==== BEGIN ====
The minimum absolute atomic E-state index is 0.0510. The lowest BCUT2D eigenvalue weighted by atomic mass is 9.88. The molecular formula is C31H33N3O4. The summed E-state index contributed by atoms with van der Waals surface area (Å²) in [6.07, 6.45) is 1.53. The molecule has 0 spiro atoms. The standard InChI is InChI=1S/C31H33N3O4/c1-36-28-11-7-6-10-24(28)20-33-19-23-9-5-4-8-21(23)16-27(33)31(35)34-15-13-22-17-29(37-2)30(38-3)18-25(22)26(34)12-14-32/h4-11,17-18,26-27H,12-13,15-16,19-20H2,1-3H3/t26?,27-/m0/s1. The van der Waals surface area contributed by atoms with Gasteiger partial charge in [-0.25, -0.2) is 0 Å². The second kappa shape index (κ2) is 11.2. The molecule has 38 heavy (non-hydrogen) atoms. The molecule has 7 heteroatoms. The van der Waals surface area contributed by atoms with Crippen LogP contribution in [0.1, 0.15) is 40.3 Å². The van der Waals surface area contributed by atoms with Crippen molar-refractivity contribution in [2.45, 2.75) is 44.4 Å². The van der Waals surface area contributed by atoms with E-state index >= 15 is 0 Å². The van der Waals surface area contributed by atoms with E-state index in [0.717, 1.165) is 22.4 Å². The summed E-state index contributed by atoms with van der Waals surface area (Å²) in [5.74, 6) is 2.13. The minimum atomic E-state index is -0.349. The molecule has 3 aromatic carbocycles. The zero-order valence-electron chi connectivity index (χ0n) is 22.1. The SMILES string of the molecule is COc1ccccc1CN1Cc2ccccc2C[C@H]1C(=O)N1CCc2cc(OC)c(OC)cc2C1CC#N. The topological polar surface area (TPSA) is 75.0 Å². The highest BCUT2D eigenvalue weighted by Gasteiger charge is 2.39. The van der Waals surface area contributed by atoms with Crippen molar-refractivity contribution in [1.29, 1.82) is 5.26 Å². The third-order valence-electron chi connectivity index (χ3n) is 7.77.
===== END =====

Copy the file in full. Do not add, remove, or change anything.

The minimum absolute atomic E-state index is 0.0510. The lowest BCUT2D eigenvalue weighted by atomic mass is 9.88. The molecular formula is C31H33N3O4. The summed E-state index contributed by atoms with van der Waals surface area (Å²) in [6.07, 6.45) is 1.53. The molecule has 0 spiro atoms. The standard InChI is InChI=1S/C31H33N3O4/c1-36-28-11-7-6-10-24(28)20-33-19-23-9-5-4-8-21(23)16-27(33)31(35)34-15-13-22-17-29(37-2)30(38-3)18-25(22)26(34)12-14-32/h4-11,17-18,26-27H,12-13,15-16,19-20H2,1-3H3/t26?,27-/m0/s1. The van der Waals surface area contributed by atoms with Gasteiger partial charge in [-0.25, -0.2) is 0 Å². The second kappa shape index (κ2) is 11.2. The molecule has 38 heavy (non-hydrogen) atoms. The molecule has 7 heteroatoms. The van der Waals surface area contributed by atoms with Crippen LogP contribution in [0.1, 0.15) is 40.3 Å². The van der Waals surface area contributed by atoms with Crippen molar-refractivity contribution in [2.45, 2.75) is 44.4 Å². The van der Waals surface area contributed by atoms with E-state index >= 15 is 0 Å². The van der Waals surface area contributed by atoms with E-state index in [0.717, 1.165) is 22.4 Å². The summed E-state index contributed by atoms with van der Waals surface area (Å²) in [5.74, 6) is 2.13. The minimum atomic E-state index is -0.349. The molecule has 3 aromatic carbocycles. The zero-order valence-electron chi connectivity index (χ0n) is 22.1. The SMILES string of the molecule is COc1ccccc1CN1Cc2ccccc2C[C@H]1C(=O)N1CCc2cc(OC)c(OC)cc2C1CC#N. The topological polar surface area (TPSA) is 75.0 Å². The highest BCUT2D eigenvalue weighted by Gasteiger charge is 2.39. The van der Waals surface area contributed by atoms with Crippen molar-refractivity contribution in [1.29, 1.82) is 5.26 Å². The third-order valence-electron chi connectivity index (χ3n) is 7.77.